By Dan Ebener
We made the walk alone. A steep, slippery walk from the village to the statue. It was a cold and rainy evening.
We had figured to follow the crowds to the famous statue of Mary, but very few people were on the hillside when my friend Rino Medic and I arrived in Medjugorie on May 26 for our pilgrimage. The sharp, red stones that make the path had become very slippery when wet. We cringed with each step as we treaded uphill. Careful to keep our heads down, we missed an obvious turn when the statue was clearly in sight.
After a treacherous 30 minutes of climbing (on what should have been a 15-minute walk), we suddenly came face-to-face with Mary (see photo). And just as suddenly, all was at peace. I could feel a warm embrace of what I attributed to Mary’s presence.
The point of this article is not to examine the controversial questions about whether Mary miraculously appeared to six children of Medjugorie in 1981. Nor do I intend to critique the Vatican investigation into Medjugorie, which is ongoing.
My pilgrimage was evidence enough for me to believe that God is moving in a powerful way in this tiny village that has become a destination point for an estimated one million pilgrims every year.
My objective here is to share three personal observations from my sociological perspective:
1. What is happening at Medjugorie is causing a revival of faith for a massive number of people, many of them youths and young adults, who are becoming more devout Catholics because of this experience. I could see it with my eyes and hear it in the voices of the pilgrims there.
It was a Sunday evening when we arrived and the church was overflowing. Outside the church, a large screen had been set up to televise Mass for the hundreds of people who were standing under makeshift shelters or under trees or exposed to the rain.
2. The message for peace that is associated with “Our Lady of Medjugorie” is coming at a critical time and place. “I am the Queen of Peace, 25 VI 1981” is the inscription on the famous statue of Mary on the hillside. (The numbers signify June 25, 1981, the date when the children first claimed to see the Marian apparitions.)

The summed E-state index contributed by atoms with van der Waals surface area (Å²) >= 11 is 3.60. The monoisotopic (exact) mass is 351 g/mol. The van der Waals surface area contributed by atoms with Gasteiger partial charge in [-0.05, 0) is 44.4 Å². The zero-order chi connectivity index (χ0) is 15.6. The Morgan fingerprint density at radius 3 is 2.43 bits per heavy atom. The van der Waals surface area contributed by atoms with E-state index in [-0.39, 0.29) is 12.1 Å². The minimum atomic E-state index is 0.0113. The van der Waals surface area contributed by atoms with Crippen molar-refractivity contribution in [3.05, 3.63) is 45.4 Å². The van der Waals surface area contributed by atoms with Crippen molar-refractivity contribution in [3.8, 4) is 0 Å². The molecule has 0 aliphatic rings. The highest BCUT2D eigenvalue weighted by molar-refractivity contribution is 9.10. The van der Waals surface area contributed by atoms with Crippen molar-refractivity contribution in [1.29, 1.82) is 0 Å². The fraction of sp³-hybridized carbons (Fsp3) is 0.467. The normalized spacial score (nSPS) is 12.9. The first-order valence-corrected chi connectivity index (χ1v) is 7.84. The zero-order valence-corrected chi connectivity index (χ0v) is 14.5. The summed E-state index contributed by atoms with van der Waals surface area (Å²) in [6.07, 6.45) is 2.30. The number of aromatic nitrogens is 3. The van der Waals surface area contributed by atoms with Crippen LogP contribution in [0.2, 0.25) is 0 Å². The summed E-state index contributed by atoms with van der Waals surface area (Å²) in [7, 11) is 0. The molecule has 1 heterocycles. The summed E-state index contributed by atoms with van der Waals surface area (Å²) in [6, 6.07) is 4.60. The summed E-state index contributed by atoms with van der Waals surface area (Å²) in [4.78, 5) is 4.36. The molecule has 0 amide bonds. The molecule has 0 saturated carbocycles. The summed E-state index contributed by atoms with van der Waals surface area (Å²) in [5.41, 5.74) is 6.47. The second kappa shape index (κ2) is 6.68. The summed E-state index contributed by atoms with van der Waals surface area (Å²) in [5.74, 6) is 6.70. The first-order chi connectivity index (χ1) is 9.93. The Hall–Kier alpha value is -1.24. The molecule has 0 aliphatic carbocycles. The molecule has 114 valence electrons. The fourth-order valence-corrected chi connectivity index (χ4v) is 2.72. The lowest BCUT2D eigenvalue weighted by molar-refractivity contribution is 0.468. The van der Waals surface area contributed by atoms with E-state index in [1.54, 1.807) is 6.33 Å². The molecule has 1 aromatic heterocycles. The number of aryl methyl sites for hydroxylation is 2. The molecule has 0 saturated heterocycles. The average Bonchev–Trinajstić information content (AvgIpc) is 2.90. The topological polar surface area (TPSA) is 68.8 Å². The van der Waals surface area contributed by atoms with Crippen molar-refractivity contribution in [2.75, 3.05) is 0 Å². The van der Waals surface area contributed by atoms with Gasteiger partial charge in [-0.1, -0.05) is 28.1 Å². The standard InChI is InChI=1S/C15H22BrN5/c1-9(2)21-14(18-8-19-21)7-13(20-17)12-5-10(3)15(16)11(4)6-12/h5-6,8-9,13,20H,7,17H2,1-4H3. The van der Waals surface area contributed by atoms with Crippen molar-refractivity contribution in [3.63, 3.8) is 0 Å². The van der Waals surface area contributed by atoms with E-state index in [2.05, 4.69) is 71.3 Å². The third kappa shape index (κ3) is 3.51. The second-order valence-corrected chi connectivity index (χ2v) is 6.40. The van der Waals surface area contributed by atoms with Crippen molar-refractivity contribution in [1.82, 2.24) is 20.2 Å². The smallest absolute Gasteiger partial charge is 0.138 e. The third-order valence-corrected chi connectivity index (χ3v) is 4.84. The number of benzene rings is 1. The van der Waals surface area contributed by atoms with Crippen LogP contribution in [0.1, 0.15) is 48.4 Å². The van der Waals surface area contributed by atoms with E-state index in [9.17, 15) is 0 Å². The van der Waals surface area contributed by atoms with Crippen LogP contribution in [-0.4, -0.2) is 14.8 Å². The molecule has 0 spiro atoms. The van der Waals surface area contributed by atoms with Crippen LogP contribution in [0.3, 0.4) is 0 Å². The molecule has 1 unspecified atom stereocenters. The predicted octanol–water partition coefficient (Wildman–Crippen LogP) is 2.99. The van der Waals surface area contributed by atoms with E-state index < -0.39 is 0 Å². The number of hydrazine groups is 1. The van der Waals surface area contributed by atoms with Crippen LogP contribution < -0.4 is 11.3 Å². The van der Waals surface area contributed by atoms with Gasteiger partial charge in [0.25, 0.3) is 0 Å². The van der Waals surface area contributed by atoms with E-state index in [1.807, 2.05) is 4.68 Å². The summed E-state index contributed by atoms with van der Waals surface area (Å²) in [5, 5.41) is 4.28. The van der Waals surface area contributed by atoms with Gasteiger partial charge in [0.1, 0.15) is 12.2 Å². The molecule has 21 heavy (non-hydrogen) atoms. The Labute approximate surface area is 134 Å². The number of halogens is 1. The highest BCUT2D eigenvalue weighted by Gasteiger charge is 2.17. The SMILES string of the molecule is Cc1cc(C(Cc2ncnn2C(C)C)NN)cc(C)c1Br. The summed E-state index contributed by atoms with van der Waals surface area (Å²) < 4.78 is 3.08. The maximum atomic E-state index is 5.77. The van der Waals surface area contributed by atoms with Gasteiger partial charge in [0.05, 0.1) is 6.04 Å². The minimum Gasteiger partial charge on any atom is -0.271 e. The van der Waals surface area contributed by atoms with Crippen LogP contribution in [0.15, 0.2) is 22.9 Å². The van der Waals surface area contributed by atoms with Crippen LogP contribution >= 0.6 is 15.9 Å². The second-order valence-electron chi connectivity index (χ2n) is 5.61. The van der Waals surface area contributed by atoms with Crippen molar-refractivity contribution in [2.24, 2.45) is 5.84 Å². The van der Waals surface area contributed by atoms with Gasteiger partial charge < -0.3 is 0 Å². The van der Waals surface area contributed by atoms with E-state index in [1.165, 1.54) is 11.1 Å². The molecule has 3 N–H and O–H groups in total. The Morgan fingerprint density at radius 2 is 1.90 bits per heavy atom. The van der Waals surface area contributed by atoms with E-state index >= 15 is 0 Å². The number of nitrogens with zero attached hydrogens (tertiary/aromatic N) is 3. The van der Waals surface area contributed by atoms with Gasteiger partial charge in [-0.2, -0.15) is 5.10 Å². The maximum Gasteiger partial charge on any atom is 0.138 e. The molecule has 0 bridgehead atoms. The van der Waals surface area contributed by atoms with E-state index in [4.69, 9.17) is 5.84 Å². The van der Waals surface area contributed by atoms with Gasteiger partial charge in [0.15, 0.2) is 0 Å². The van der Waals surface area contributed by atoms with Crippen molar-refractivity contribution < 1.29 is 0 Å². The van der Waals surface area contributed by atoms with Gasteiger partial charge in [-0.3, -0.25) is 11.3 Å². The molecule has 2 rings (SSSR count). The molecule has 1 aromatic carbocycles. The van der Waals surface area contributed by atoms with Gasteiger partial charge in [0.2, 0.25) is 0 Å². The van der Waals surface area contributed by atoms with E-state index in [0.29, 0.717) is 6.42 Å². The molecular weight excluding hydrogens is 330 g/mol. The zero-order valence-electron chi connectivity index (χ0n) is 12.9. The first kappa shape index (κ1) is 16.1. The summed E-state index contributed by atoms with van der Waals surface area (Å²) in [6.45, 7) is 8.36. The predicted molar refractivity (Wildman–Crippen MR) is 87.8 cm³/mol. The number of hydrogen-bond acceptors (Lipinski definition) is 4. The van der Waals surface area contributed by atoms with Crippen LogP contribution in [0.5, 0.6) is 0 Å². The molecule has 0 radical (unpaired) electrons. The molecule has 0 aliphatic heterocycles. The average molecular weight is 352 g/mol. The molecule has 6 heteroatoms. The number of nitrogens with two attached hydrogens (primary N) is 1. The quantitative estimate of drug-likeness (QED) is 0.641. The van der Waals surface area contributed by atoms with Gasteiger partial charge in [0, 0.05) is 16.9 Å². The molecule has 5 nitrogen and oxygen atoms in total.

Medjugorie is in the heart of the Bosnia-Herzegovina region that has been at war for centuries. It is a place where four empires have collided: Austrians from the north, Turks from the south, Venetians from the west and Russians from the east. Each has brought its own heartbreak. Medjugorie has been a place of bigotry, war and ghastly massacres.
The various and complex conflicts in this region, now settled primarily by Catholics, are yet to be resolved. Tensions are still very high, particularly among the Croatian Catholics, the Serbian Orthodox and the Bosnian Muslims.
3. The happenings at Medjugorie have spawned economic development in an area hard pressed for jobs. Before the Bosnian War, this area had nearly 100 percent employment. But the war left the whole country poor, depressed and in desperate need for outside investment.
Driving from Zagreb to Sarajevo four years ago, I was shocked to see the number of bombed-out buildings dotting the countryside for hundreds of miles. Driving through Mostar on this visit, I was shocked again to see these shelled-out buildings in the middle of a city. (This is 20 years after the war.) But near Medjugorie, there is new construction for miles around.
This may seem insignificant to some readers. In fact, many of the shops that sell religious trinkets (from China) are distracting and troubling. Yet it is hard to build peace without economic justice. The investments into this part of Bosnia are very significant to the local people.
In conclusion, it seems that something special is happening in Medjugorie. People are becoming more devout. They are turning to Jesus. They are praying for peace. And they are giving credit to Mary.
(Dan Ebener is director of stewardship and parish planning for the Davenport Diocese.)